11.  The Appointments Commission has shown that it can scrutinise nominations effectively and stand up to pressure from political parties. Nevertheless, its position should be reinforced by defining the Appointments Commission's role, powers and independence in statute as soon as possible, and certainly as part of any reform of the House of Lords which retains an appointed element of its membership. (Paragraph 53)

The Appointments Process

12.  The Appointments Commission is quite candid about the judgements it is required to make and how it interprets the criteria it has set for itself. However, because these are necessarily value judgements, we believe the Appointments Commission—and those responsible for the general honours system—should consult with the political parties and more widely about the criteria that ought to be applied in assessing propriety and how they should be interpreted. Ultimately decisions about the probity of individual nominees must rest with the Commissioners and the Committees but we believe that wider consultation about the basis on which judgements are made would help to reinforce the legitimacy of the process. It is also important that confidentiality is maintained in relation to individual names. (Paragraph 61)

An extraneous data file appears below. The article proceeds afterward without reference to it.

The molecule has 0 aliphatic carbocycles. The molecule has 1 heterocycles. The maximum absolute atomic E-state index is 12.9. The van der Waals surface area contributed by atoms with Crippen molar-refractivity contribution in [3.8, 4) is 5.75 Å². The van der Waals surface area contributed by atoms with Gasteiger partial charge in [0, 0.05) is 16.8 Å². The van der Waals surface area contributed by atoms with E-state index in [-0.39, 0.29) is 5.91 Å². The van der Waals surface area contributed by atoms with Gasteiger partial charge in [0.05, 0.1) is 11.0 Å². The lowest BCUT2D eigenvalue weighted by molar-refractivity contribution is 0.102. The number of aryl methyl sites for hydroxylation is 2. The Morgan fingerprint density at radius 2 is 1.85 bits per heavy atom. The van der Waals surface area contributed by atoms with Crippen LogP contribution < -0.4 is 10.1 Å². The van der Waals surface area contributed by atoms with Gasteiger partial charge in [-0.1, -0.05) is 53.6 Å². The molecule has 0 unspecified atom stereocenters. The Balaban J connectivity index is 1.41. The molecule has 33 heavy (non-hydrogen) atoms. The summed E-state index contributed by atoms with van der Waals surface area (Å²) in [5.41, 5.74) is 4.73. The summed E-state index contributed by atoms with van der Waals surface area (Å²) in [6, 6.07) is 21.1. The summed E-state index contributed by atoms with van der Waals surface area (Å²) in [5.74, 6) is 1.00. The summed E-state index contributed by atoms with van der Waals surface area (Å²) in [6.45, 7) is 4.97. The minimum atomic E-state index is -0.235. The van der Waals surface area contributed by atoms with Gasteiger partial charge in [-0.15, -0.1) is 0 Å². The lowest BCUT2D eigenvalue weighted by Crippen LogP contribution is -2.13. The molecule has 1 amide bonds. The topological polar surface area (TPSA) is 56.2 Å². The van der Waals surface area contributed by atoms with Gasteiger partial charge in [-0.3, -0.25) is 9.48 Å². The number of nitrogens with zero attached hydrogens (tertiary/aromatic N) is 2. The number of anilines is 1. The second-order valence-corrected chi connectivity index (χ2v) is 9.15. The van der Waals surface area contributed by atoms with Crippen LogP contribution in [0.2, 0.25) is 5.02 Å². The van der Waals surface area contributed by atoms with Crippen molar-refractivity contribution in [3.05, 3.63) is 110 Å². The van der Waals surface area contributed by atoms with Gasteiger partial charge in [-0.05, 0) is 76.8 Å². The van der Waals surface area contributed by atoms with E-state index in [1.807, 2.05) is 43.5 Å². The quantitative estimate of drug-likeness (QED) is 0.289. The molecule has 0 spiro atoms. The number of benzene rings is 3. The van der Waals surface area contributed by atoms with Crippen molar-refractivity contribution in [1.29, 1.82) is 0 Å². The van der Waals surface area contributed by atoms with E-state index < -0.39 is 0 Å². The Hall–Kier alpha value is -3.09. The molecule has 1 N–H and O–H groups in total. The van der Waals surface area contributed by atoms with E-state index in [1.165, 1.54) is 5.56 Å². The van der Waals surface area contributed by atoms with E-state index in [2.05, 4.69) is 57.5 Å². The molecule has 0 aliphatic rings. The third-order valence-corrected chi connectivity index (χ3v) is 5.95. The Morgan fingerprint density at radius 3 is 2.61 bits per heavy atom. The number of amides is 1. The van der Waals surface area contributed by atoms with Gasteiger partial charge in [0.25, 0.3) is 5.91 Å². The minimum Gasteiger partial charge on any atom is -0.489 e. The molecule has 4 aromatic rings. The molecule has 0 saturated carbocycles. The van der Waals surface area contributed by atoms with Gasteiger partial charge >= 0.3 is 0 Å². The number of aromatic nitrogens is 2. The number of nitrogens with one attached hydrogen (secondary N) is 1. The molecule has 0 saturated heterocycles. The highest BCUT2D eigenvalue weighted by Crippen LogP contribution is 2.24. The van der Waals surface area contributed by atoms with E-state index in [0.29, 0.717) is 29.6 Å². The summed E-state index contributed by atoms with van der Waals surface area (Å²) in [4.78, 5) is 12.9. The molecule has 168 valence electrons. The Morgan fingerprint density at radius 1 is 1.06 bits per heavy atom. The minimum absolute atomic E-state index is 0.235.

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Prepared 13 July 2006